This week, the Addams Family crawled from its crypts and found their way to the stage at Atlanta’s Fox Theatre. The Broadway play, that is based on the characters from the 1960s television show (or the 1990s film trilogy for the youngsters), debuted at New York’s Lunt-Fontanne Theatre on April 8, 2010. It has recently given way to Ghost: The Musical, but the spirit of the Addams Family on the stage lives on as the national tour makes its way across the country.
The musical opens in a graveyard as our lovable creepozoids reenact their yearly ritual to raise their dead relatives from their sarcophaguses to revel in family togetherness. As you can see the families creepiness hasn’t been muffled just because this is Broadway. Its not long until we hit the crux of our story. Little Wednesday (Cortney Wolfson) is all grown up as she’s completely smitten with a young “normal” man named Lucas. The two are freshly engaged, but there is one critical element standing between the couple and wedded bliss — meeting the parents. Wednesday confides in Gomez (Douglas Sills) the pair’s secret act and forces him to swear to lock away her secret from the meddling Morticia (Sara Gettelfinger). Gomez begrudgingly agrees and sets into motion a string of false truths that would consume the play.
The dinner between the Addams Family and Lucas’ parental units is set. Wednesday begs and pleads for her quirky clan to adopt the foreign behavior of normalcy for just one evening, but she probably would have had an easier time telling Cousin Itt to get a haircut. Lucas’ domineering father and doorstep of a mother reluctantly travel from their safe haven of Ohio to the wilds of New York City to meet this strange clan yet have no idea the life changing dinner that awaits them.
The Addams Family, at its heart, is a comedy. The dialog is filled with clever quips and double meanings that keep the audience laughing. The play’s producers do assume you have had a proper introduction to the Addams Family at some point in the past since they launch right into the action.
The cast is strong. Sara Gettelfinger plays Morticia in her trademark dress cut down to South America. I’m still not sure how here breasts stay wrangled into that costume. Pugsley (Patrick D Kennedy) has a small but critical role as the brother unwilling to let his sister leave. Tom Corbeil, as Lurch, probably has the easiest role, largely emulating a bookend till the play’s closing bell. Gomez and Fester were by far the strongest characters in the mix. Douglas Stills stole the spotlight in every scene Gomez inhabited with his over-the-top zeal and spice for life. Blake Hammond’s Fester served as our narrator and got a large comic punch because of it.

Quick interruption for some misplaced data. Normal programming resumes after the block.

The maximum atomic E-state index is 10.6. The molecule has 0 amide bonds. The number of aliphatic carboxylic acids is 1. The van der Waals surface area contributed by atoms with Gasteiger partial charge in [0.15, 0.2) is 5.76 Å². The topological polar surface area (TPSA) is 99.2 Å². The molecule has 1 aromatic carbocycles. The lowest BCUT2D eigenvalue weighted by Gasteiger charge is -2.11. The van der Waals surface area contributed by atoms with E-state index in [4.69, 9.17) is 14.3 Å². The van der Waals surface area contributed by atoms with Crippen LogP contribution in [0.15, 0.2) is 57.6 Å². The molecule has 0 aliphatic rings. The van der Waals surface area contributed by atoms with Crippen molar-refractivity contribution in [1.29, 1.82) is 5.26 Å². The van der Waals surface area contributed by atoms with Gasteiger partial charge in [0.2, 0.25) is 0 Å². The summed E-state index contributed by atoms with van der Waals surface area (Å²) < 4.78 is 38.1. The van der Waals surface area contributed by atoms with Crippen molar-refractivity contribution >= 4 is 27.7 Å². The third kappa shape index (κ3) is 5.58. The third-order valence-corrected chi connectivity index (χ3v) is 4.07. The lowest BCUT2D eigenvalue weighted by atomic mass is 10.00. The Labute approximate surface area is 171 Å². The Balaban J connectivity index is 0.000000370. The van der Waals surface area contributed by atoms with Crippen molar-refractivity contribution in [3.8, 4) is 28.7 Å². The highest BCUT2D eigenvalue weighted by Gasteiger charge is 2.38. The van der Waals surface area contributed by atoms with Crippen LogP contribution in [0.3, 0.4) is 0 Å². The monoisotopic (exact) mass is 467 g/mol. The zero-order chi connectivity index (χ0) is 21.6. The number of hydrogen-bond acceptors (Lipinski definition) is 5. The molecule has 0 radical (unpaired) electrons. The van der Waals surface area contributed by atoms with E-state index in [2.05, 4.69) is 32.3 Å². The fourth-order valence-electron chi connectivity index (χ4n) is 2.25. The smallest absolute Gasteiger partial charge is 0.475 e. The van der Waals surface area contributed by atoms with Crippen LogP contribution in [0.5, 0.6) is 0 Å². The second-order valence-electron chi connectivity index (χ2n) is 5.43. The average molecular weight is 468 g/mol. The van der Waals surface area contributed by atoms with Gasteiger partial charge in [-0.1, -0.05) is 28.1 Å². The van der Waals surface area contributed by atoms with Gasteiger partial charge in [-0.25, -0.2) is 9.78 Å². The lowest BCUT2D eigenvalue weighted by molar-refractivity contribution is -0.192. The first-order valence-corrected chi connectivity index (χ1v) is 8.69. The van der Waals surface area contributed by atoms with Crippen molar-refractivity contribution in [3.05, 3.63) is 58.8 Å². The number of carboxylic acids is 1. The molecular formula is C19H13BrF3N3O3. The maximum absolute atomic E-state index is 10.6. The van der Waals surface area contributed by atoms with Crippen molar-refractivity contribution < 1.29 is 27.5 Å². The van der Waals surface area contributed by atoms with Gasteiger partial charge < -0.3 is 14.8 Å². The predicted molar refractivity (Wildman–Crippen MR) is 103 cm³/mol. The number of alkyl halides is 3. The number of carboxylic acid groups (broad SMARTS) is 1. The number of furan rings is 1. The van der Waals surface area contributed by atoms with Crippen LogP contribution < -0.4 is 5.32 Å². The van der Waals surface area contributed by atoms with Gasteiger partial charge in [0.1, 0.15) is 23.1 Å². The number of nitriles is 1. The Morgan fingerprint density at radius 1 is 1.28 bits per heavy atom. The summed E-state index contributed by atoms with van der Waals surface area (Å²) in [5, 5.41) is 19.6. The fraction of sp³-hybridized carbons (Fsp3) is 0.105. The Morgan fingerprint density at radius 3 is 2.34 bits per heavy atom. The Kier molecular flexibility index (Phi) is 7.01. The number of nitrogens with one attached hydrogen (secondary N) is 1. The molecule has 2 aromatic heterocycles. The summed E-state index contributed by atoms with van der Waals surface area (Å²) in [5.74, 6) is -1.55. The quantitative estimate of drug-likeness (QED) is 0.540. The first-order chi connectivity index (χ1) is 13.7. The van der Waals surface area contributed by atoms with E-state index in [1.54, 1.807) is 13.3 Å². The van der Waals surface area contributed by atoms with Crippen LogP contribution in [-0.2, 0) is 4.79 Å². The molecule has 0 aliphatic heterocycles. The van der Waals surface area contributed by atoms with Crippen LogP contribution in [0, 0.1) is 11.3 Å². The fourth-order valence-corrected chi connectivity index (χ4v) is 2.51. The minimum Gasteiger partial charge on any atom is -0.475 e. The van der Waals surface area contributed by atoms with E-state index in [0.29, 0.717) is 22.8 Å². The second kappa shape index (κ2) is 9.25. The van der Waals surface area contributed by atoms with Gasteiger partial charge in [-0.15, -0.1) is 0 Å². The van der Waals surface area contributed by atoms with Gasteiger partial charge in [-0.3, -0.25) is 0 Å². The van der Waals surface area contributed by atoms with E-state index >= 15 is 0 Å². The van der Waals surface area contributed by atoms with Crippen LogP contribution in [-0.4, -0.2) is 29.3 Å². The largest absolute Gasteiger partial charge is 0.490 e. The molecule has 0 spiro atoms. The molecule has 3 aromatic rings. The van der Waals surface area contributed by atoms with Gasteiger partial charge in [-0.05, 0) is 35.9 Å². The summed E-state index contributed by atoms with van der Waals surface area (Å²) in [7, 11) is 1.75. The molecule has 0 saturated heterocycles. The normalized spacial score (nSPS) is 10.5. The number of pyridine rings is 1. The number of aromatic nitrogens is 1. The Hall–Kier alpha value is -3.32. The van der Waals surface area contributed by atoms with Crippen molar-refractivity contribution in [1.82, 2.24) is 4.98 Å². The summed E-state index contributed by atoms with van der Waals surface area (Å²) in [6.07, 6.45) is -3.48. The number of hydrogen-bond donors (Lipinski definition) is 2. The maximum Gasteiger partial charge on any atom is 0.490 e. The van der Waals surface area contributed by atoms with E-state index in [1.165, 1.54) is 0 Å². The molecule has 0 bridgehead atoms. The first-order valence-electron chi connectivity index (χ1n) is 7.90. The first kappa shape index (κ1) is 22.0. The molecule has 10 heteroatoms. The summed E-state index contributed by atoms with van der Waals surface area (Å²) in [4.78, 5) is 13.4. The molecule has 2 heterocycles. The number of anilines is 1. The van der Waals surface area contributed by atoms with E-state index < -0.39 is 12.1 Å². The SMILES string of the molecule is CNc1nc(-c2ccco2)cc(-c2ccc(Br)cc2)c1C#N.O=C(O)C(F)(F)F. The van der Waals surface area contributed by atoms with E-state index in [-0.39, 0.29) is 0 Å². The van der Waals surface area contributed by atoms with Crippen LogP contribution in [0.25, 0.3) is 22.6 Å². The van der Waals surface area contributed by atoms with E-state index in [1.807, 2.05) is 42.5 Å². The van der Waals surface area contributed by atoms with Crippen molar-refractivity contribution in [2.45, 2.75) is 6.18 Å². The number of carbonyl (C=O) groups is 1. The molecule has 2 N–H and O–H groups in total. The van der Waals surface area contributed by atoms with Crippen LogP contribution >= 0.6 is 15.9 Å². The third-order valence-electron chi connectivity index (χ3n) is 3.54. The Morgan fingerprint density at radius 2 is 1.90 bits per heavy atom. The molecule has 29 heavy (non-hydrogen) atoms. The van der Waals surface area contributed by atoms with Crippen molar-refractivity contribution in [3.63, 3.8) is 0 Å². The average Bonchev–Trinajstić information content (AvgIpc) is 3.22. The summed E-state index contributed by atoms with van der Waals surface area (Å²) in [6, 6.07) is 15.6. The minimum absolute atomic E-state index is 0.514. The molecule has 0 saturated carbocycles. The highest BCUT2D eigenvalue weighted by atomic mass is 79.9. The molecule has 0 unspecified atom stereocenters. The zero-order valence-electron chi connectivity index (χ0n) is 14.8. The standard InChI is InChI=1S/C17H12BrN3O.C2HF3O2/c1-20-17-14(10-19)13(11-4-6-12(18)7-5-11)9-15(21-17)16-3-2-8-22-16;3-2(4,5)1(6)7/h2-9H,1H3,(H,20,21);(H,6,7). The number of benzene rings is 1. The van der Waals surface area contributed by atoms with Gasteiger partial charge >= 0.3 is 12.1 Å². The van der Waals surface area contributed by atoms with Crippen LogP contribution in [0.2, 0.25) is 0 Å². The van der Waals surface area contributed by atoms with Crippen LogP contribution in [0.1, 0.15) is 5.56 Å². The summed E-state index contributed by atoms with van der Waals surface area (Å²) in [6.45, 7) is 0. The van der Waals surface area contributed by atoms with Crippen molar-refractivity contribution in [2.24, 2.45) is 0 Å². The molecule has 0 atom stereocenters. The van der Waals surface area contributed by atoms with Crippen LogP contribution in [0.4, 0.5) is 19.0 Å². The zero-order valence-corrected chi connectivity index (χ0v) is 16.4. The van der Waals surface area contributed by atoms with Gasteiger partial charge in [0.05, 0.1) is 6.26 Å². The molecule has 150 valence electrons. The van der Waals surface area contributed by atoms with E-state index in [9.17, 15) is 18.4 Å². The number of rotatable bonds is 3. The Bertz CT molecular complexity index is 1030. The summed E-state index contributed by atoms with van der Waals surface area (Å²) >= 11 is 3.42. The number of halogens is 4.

The set designs weren’t terribly elaborate but did manage to nicely set the scene. The play’s producers did fashion the curtains to frame the action very well. I’d never seen curtains used quite like this in a Broadway musical. It wasn’t all roses though as the scene where Fester tries to dry hump the moon fell incredibly flat in its sheer ridiculousness.
The Addams Family follows Broadway’s recent formula of resurrecting Baby Boomer favorites and dusting them off for the stage. Its certainly not the freshest of formulas, but it usual leads to a decent chance at box office success since this demographic has the dollars to drop on their trips to the Big Apple.
Overall, The Addams Family is an enjoyable evening of ghoulish escapism. It won’t set your world on fire, but it will allow you to reconnect with these zany characters from yesteryear. I mean how many times in life do you get to see the Grim Reaper throw down in a line dance? We get to open the book of their lives for another quirky chapter set to song and dance as only Broadway could deliver.
The Addams Family tour is heading to Seattle, Dallas and Salt Lake City in the coming months so be sure to mark your calendars.
Author: Mark Runyon